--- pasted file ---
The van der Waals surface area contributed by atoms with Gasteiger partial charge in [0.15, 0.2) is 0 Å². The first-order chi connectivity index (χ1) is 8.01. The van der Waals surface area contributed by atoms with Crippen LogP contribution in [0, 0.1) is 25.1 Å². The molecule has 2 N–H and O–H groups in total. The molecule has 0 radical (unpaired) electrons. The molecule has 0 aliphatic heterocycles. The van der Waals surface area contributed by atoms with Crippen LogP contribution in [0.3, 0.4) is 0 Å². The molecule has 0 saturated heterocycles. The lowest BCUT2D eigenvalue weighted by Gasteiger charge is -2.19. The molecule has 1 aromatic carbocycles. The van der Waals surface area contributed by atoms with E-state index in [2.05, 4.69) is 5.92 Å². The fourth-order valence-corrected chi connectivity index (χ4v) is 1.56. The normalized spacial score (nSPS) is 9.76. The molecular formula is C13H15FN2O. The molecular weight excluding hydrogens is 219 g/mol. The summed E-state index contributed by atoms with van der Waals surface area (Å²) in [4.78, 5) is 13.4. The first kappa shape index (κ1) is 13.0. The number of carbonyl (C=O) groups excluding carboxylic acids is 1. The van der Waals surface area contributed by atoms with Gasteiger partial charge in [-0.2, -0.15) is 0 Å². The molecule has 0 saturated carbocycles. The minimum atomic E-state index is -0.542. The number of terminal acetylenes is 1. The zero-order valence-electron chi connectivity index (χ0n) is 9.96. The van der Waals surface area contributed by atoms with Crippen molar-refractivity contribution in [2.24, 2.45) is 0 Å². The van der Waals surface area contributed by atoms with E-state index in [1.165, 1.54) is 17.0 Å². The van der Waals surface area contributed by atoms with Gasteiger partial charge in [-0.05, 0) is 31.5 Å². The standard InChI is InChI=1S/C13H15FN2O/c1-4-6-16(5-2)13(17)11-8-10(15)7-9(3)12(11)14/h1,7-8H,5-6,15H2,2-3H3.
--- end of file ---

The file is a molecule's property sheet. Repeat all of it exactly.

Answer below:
The van der Waals surface area contributed by atoms with Gasteiger partial charge in [0.15, 0.2) is 0 Å². The first-order chi connectivity index (χ1) is 8.01. The van der Waals surface area contributed by atoms with Crippen LogP contribution in [0, 0.1) is 25.1 Å². The molecule has 2 N–H and O–H groups in total. The molecule has 0 radical (unpaired) electrons. The molecule has 0 aliphatic heterocycles. The van der Waals surface area contributed by atoms with Crippen LogP contribution in [0.3, 0.4) is 0 Å². The molecule has 0 saturated heterocycles. The lowest BCUT2D eigenvalue weighted by Gasteiger charge is -2.19. The molecule has 1 aromatic carbocycles. The van der Waals surface area contributed by atoms with E-state index in [2.05, 4.69) is 5.92 Å². The fourth-order valence-corrected chi connectivity index (χ4v) is 1.56. The normalized spacial score (nSPS) is 9.76. The molecular formula is C13H15FN2O. The molecular weight excluding hydrogens is 219 g/mol. The summed E-state index contributed by atoms with van der Waals surface area (Å²) in [4.78, 5) is 13.4. The first kappa shape index (κ1) is 13.0. The number of carbonyl (C=O) groups excluding carboxylic acids is 1. The van der Waals surface area contributed by atoms with Gasteiger partial charge in [-0.2, -0.15) is 0 Å². The molecule has 0 saturated carbocycles. The minimum atomic E-state index is -0.542. The number of terminal acetylenes is 1. The zero-order valence-electron chi connectivity index (χ0n) is 9.96. The van der Waals surface area contributed by atoms with Crippen molar-refractivity contribution in [2.24, 2.45) is 0 Å². The van der Waals surface area contributed by atoms with E-state index in [1.165, 1.54) is 17.0 Å². The van der Waals surface area contributed by atoms with Gasteiger partial charge in [-0.05, 0) is 31.5 Å². The standard InChI is InChI=1S/C13H15FN2O/c1-4-6-16(5-2)13(17)11-8-10(15)7-9(3)12(11)14/h1,7-8H,5-6,15H2,2-3H3.